Newborns whose mothers received the tetanus, diphtheria and acellular pertussis (Tdap) vaccine during pregnancy received immunity from their mothers at birth and in their first few months of life, and responded adequately to their own vaccinations, according to researchers at Baylor College of Medicine in a report that appears today in the Journal of the American Medical Association.
“Our findings support current recommendations from the Centers for Disease Control and Prevention that women should receive the Tdap vaccine during the third trimester of pregnancy to protect their newborns against pertussis,” said Dr. Flor Muñoz, associate professor of pediatrics – infectious diseases at Baylor and Texas Children’s Hospital and first author of the study.
Pertussis, or whooping cough, is a highly contagious respiratory tract infection that can turn serious in infants. A rising number of pertussis cases have been reported in infants under 2 months of age who are too young to be vaccinated and can suffer complications and death from pertussis. Researchers have found that their mothers have very little pertussis antibodies from the vaccine that they themselves received during childhood.
Infants routinely receive five doses of the diphtheria, tetanus and acellular pertussis vaccine (DTaP) at 2, 4, 6 and 15 through 18 months and 4 through 6 years of age. The Tdap vaccine is given to those ages 11 and older, including adults, and it was recommended for all pregnant women in 2012.
“Our study, which started in 2009, provides important information about how to prevent pertussis in babies who are at the greatest risk for complications and death from this disease because they are not getting protection from their mothers’ antibodies and are too young to have received their DTaP vaccine,” said Muñoz.
Researchers at Baylor and two other National Institutes of Health-funded Vaccine Treatment and Evaluation Unit sites, Duke University School of Medicine and Group Health Research Institute in Seattle, studied the previously-licensed adult vaccine for pertussis, Tdap, in 48 pregnant women, 33 of whom were vaccinated in the third trimester of pregnancy and 15 postpartum, and 32 non-pregnant women.
The study found that:
The Tdap vaccine was safe in pregnant women.
Pregnant women had adequate immune responses from the vaccine, similar to those of women who were not pregnant.
At the time of delivery, women who were vaccinated during pregnancy had significantly higher concentrations of antibodies to pertussis compared to women who received the vaccine postpartum.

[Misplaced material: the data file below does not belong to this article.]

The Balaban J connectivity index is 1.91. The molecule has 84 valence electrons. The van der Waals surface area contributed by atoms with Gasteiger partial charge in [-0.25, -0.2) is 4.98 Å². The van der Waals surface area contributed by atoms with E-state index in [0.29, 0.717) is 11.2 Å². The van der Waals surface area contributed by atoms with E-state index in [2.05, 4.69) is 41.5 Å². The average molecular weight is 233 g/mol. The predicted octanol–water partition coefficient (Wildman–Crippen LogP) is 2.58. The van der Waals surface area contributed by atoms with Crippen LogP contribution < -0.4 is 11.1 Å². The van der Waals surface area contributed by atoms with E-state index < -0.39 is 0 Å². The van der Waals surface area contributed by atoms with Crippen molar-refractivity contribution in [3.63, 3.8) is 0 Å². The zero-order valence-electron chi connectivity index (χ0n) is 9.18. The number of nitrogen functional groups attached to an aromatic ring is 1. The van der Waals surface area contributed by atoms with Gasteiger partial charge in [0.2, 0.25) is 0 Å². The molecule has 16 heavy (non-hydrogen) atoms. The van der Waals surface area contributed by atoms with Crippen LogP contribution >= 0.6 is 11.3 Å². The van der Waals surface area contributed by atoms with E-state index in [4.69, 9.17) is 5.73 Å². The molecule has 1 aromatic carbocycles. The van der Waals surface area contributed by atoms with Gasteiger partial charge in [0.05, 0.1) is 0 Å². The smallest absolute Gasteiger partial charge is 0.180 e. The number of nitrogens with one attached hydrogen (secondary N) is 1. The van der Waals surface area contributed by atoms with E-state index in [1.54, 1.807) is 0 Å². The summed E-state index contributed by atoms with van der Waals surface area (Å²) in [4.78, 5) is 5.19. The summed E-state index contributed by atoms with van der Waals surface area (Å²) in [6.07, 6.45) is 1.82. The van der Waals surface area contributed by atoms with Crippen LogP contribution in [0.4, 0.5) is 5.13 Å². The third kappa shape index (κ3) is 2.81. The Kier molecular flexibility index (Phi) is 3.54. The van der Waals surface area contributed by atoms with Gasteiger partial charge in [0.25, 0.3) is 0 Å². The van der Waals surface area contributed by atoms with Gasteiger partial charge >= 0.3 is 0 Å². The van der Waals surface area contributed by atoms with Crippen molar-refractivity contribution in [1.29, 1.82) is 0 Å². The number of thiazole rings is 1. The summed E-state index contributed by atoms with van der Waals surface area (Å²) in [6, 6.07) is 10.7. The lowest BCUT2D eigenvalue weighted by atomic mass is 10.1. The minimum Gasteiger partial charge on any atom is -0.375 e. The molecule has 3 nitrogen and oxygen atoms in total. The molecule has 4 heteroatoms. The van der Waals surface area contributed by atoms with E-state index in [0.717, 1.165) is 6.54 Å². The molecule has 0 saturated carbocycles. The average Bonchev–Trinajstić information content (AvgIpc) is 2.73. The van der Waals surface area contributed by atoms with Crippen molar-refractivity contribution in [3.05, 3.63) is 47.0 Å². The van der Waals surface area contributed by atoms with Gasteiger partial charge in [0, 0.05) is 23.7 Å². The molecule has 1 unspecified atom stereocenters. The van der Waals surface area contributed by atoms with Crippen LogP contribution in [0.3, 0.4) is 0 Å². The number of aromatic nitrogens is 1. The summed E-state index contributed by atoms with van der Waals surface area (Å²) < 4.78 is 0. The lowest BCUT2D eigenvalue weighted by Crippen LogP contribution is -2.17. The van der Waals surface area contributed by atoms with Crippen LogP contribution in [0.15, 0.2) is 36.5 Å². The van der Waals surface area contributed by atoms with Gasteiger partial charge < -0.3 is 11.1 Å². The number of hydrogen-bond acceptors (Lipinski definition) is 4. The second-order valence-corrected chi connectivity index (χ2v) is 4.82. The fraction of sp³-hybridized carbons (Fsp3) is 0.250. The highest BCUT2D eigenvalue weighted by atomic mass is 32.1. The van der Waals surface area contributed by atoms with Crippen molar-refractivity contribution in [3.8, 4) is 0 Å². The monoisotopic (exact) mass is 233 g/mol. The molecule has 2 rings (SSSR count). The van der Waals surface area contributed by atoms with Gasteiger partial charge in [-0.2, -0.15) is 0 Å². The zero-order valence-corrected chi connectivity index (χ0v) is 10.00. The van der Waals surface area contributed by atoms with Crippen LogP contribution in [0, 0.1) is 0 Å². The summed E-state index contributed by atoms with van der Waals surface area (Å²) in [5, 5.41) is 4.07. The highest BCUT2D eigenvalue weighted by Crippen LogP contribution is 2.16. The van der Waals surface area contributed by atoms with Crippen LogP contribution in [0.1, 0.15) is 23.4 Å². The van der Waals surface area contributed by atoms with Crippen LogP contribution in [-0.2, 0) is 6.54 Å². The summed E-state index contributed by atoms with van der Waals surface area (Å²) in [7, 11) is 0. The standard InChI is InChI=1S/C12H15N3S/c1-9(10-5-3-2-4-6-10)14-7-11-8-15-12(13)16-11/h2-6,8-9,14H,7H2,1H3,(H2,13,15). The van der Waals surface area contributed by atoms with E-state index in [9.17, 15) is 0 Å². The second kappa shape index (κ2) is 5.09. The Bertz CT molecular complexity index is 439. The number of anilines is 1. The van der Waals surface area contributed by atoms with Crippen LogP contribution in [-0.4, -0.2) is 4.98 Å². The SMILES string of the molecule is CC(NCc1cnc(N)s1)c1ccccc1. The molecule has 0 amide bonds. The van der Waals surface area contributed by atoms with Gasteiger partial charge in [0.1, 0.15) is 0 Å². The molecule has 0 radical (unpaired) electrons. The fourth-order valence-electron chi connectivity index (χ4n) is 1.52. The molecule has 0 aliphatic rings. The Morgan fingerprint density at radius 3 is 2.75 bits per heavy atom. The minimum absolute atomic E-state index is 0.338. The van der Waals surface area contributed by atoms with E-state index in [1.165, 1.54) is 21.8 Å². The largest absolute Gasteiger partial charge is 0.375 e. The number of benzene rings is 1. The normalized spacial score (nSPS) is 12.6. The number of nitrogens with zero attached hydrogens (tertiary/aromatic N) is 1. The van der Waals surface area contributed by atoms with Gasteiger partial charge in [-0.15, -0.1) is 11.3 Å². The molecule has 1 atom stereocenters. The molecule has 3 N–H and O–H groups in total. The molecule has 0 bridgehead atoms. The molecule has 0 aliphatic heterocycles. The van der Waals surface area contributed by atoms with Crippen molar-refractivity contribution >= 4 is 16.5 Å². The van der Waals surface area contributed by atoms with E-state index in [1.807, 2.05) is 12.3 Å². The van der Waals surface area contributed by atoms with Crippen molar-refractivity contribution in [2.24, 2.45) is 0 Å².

Infants of mothers who received the vaccine during pregnancy had significantly higher concentrations of antibodies to pertussis at birth and in the first two months of life, likely providing protection during the period of highest vulnerability to pertussis and its complications.
Researchers continued to follow these babies during the first year of life and after receipt of routine vaccines for pertussis and measured their antibodies after the first three doses of DTaP and after their first booster and determined that even if their mother gave them antibodies from her Tdap vaccine during pregnancy, infants were able to respond to their own vaccine.
“Maternal immunization with Tdap is the most effective method currently available to protect babies against pertussis. However, infants need to receive their recommended vaccines starting at 2 months of age, even if the mother receives the vaccination during pregnancy,” said Munoz.
Dr. Carol J. Baker, professor of pediatrics at Baylor and Texas Children’s Hospital and senior investigator of the study, added that maternal immunization is not expected to be 100 percent effective in protecting babies.
“Infants still need to be protected before the first dose of DTaP so their care givers should also receive Tdap vaccine before the baby is born,” Baker said.
The CDC recommends that pregnant women receive the Tdap vaccine during each pregnancy, preferably between 27 and 36 weeks of gestation, to protect newborns against pertussis.
Others who took part in the study include Nanette H. Bond, Dr. Maurizio Maccato, Dr. Phillip Pinell, Dr. Morven S. Edwards, Dr. and C. Mary Healy from Baylor; Dr. Hunter A. Hammill from a private practice in Houston; Dr. Geeta K. Swamy and Dr. Emmanuel B. Walter from Duke University School of Medicine; Dr. Lisa A. Jackson of Group Health Research Institute; Dr. Janet A. Englund of Seattle Children’s Research Institute; and Dr. Carey R. Petrie, Jennifer Ferreira and Johannes B. Goll of EMMES Corporation in Rockville, Md.
Funding for this study came from the National Institute of Allergy and Infectious Diseases, one of the National Institutes of Health.